That was a compressed version of what Nixon said on national television about those tapes. He couldn’t hand them over. They contained honest discussion of big issues where all parties assumed the discussion was private, so they could be brutally honest, a necessary thing. If they knew others were listening, or would listen later, they couldn’t be honest, only careful, saying next to nothing, just to be safe – and then no one would know what anyone really thought and nothing would be decided by anyone. And no foreign leader would ever talk to any president ever again. Some things have to be confidential. Nixon would not hand over the tapes. He was protecting the institution of the presidency.

The Supreme Court, in a unanimous decision, ruled that Nixon had to hand over the tapes. They might prove that a crime (or crimes) had been committed. No president can willfully conceal evidence of a crime, and especially evidence of what might be his own crimes. No president can rig the system.

That’s what worried the Democrats, but not enough, not yet:

Democrats were worried about precedent, as well, and as frustration mounted on Monday over Mr. McGahn’s absence, so did new tensions among Speaker Nancy Pelosi’s leadership team. Several members of the Judiciary Committee, led by Representative Jamie Raskin of Maryland, argued Monday night in a private leadership meeting that the time had come to open an impeachment inquiry to streamline Democrats’ investigations and try to strengthen their hand against the executive branch, according to three people in the room, who spoke on the condition of anonymity to discuss the private meeting.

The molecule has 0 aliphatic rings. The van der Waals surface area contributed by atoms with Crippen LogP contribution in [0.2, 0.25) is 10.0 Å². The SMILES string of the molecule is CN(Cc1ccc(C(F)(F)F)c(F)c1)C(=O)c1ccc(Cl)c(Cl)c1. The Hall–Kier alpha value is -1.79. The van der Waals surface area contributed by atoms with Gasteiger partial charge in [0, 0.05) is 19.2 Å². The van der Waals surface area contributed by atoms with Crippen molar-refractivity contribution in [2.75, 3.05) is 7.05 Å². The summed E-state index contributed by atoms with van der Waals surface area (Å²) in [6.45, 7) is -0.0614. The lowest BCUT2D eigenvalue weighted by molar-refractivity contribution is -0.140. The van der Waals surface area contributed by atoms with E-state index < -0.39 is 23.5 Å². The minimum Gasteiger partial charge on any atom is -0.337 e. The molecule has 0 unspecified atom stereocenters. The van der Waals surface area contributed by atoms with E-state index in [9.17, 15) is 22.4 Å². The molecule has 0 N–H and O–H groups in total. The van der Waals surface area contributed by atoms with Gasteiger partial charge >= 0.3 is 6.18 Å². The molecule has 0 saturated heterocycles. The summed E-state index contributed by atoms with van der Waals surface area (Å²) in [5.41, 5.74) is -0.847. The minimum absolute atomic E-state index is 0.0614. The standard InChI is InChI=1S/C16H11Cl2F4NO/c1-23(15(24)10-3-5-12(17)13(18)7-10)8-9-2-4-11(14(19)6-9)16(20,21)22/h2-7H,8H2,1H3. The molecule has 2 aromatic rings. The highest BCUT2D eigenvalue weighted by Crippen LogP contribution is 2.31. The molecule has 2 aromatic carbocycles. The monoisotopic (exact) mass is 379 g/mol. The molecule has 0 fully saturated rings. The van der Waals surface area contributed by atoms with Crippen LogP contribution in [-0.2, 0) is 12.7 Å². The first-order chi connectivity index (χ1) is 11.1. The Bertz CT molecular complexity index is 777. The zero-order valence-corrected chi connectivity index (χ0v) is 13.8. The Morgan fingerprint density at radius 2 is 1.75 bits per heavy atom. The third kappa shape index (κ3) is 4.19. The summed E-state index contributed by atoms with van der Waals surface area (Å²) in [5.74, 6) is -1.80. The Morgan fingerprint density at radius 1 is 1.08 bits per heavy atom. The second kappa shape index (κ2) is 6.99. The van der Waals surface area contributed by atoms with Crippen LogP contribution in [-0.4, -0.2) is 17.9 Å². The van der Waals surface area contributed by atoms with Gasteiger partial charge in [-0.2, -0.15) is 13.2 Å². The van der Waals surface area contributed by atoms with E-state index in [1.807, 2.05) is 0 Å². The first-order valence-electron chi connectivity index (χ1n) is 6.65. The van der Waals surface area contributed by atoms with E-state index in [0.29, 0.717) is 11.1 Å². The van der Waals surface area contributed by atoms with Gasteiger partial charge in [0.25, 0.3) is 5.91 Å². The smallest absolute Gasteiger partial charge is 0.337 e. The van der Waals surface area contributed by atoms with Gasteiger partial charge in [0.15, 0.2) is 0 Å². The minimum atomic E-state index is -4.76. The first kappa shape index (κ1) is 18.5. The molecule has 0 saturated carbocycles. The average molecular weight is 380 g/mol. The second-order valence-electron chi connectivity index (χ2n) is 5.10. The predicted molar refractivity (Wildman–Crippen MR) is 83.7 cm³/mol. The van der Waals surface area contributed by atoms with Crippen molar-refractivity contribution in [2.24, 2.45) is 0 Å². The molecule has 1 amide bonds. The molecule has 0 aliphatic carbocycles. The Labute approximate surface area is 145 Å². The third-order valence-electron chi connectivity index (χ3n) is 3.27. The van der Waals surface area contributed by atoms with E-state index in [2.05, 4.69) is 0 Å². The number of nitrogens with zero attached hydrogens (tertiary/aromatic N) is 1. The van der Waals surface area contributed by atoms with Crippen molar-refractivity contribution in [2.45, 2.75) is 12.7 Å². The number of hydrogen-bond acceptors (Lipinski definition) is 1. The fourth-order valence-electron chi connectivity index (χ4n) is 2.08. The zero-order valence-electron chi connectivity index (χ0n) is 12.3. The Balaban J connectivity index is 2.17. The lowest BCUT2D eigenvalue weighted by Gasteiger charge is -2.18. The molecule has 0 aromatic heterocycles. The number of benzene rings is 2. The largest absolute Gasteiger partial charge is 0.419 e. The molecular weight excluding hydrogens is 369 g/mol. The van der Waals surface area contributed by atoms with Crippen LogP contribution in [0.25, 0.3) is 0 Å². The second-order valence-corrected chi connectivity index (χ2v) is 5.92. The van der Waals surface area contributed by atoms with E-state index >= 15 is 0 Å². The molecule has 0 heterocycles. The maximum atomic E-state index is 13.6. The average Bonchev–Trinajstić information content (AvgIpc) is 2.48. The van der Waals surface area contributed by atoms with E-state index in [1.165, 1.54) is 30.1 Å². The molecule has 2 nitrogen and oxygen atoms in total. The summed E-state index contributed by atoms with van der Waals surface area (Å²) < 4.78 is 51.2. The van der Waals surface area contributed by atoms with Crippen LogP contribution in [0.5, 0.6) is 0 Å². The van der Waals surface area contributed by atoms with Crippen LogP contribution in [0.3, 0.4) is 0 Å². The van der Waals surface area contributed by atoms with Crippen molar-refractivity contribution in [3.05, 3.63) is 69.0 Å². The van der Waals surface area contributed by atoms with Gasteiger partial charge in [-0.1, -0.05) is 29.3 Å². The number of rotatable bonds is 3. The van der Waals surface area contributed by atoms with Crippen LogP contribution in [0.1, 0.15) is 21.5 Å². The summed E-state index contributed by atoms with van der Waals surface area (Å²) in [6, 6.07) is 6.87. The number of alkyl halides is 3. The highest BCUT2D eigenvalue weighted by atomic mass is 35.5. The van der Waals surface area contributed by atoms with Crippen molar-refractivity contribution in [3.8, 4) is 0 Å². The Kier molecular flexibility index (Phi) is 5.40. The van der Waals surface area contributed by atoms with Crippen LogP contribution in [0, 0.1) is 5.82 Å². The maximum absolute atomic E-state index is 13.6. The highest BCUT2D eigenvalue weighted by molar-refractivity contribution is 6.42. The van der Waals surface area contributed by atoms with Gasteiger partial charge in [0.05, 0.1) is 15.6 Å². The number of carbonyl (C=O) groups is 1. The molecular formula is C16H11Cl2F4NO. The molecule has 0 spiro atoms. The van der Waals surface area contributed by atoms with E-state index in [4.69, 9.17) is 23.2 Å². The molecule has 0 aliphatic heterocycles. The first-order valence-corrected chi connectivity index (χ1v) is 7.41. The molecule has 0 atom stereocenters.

That is, if the White House was going to continue to argue that the House had no right to ask for anything, because there was no “legislative purpose” to any of it at all – it was just harassment – then just go ahead and establish a clear legislative purpose. Open an impeachment inquiry. That’s a clear legislative purpose. Make it official. Take that argument away from the White House attorneys.

Or maybe not:

Ms. Pelosi, who had been venting frustration about Democrats’ policy work being overshadowed by the oversight wars, pushed back and questioned that approach, the people said. She urged colleagues to stay the course and, in another meeting with a broader group of lawmakers, referred to the court ruling to assure jittery Democrats that “we’re getting some results.”

“We have invested this much time,” she said, according to one of the people. “I don’t know why we would say McGahn, that’s it.”

And, in fact, they had won big: